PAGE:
I recently wrote a story about how strong you made me. I read it aloud in my Nonfiction class and I cried. It starts off like this:
She was turquoise. An opaque blue-to-green or green-to-blue mineral that some might mistake for mint, teal, or aqua. But no, she was turquoise. She was other things, too. She was Broadway. She was coffee. She was the piano. She was bread and butter. She was "I'll just have water with lemon." I suppose I am some of these things, too.
She always called me her butterfly. I never really knew why or how this came about, but I was okay with it. Who wouldn't want to be the thing that flutters and flies?
For some reason, I can't recall my first memory of her. I just picture her there, carrying me at the hip longer than most mothers do. Attached to her shoulders. Legs wrapped around the ribs and abdomen. Arms folded around, making a necklace out of my skin just for her. If I was not being held, I was looking up to her or looking for her--the way you look up at tall buildings or for keys that go missing. As a child, I believed her body was a nest for me and that I would always have a home here.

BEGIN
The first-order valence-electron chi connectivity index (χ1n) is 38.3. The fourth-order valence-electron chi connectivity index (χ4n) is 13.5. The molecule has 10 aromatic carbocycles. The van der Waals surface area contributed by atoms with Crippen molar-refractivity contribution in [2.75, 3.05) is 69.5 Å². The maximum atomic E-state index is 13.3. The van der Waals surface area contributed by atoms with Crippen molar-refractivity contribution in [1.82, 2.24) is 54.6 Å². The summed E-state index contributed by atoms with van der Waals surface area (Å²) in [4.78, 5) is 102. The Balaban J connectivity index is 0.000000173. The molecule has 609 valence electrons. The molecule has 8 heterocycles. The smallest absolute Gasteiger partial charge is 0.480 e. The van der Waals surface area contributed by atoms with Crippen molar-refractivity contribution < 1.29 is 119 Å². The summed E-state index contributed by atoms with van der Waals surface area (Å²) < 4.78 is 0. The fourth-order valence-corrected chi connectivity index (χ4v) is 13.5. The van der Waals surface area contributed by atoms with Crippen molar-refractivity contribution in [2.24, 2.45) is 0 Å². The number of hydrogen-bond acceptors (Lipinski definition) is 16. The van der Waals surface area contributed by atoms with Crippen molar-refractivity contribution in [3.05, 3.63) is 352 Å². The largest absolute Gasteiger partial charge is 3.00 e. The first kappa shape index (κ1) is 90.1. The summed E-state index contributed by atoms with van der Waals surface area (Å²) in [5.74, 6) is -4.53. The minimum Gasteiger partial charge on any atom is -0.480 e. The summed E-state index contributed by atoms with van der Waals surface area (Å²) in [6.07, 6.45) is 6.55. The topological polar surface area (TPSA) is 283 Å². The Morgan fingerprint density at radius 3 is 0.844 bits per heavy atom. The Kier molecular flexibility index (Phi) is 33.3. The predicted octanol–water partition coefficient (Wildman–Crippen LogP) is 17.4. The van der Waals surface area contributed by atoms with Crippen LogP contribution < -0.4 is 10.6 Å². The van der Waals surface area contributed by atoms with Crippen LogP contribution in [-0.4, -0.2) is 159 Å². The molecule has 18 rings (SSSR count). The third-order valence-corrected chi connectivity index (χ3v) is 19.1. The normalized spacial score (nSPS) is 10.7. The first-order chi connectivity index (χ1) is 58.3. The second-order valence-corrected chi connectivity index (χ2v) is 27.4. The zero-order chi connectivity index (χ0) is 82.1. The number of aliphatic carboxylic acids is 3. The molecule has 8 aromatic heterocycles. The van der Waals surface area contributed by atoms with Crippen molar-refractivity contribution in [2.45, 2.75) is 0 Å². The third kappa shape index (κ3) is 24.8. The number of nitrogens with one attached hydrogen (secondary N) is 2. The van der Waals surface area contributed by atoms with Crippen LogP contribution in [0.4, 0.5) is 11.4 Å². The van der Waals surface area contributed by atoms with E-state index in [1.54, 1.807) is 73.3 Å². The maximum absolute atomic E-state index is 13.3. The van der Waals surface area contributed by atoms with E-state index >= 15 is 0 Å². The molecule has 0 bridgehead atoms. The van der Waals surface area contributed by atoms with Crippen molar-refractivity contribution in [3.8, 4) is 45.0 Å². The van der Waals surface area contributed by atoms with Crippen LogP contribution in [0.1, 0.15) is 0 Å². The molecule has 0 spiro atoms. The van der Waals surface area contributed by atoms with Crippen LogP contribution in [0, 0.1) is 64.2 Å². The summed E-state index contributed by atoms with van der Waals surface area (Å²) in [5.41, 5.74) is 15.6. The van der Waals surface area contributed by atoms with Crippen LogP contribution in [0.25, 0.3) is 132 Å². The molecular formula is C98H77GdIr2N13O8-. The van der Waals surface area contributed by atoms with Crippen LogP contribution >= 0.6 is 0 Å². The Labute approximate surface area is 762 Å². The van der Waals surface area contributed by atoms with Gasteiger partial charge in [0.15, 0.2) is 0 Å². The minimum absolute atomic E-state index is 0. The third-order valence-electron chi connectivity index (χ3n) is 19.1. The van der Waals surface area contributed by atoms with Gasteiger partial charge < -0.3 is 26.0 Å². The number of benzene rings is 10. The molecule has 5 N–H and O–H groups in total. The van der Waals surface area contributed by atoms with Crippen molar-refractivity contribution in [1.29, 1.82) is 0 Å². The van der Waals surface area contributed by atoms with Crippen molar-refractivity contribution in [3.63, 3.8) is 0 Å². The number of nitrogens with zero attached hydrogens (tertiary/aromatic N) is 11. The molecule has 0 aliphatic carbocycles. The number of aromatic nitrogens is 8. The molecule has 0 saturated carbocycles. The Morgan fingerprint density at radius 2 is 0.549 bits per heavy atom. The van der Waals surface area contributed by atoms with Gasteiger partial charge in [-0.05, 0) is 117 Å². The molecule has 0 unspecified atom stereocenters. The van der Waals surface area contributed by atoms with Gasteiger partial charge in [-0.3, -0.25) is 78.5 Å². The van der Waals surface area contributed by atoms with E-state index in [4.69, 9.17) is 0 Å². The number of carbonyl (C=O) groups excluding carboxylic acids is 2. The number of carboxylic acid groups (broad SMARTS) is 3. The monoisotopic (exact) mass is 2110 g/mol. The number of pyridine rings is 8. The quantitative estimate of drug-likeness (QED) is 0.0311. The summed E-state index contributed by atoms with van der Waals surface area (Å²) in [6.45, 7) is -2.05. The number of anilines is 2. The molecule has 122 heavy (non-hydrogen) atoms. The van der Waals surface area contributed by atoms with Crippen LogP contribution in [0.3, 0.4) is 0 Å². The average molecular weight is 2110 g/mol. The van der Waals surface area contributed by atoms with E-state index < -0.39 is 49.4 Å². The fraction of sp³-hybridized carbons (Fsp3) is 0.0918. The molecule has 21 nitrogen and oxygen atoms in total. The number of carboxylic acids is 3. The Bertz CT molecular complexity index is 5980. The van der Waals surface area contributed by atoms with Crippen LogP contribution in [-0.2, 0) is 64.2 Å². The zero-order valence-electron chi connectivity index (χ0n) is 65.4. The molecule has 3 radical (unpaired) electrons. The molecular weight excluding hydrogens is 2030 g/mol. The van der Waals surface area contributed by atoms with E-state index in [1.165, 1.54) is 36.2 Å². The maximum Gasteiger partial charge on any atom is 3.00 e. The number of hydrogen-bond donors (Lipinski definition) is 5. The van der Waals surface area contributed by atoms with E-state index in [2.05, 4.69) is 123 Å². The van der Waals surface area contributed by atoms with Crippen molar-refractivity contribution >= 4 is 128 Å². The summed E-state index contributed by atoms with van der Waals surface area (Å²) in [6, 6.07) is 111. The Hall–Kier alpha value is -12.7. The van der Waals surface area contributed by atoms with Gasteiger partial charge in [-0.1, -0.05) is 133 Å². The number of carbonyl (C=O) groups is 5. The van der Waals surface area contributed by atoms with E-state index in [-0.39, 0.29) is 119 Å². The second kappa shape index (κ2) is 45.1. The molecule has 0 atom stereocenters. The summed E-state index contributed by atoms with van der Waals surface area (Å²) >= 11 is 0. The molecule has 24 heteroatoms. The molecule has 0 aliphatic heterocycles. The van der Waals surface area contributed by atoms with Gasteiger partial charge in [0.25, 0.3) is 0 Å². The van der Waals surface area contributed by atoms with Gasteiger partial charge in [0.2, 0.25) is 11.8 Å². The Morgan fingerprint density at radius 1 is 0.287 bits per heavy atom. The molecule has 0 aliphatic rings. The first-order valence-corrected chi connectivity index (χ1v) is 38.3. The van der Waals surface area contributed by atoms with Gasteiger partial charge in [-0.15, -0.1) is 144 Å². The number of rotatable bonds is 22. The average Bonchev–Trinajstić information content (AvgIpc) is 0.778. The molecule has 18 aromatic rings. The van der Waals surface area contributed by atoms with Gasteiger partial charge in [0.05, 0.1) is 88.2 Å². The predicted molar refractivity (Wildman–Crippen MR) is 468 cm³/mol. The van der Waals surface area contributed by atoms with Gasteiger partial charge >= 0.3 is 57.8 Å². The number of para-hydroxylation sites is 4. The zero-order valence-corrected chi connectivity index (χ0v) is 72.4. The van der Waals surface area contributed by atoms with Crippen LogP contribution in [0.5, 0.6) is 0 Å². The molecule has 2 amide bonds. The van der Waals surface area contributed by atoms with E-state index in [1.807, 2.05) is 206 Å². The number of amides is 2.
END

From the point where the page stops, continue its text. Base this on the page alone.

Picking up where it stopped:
I knew I had finally made it--I had finally been doing alright once my mom looked at me yesterday, less than twenty days away from college graduation, and said, "You have blossomed into a flower--into a butterfly. No, you're actually a tree. You're a palm tree. You're everywhere."
I suppose she is some of these things, too.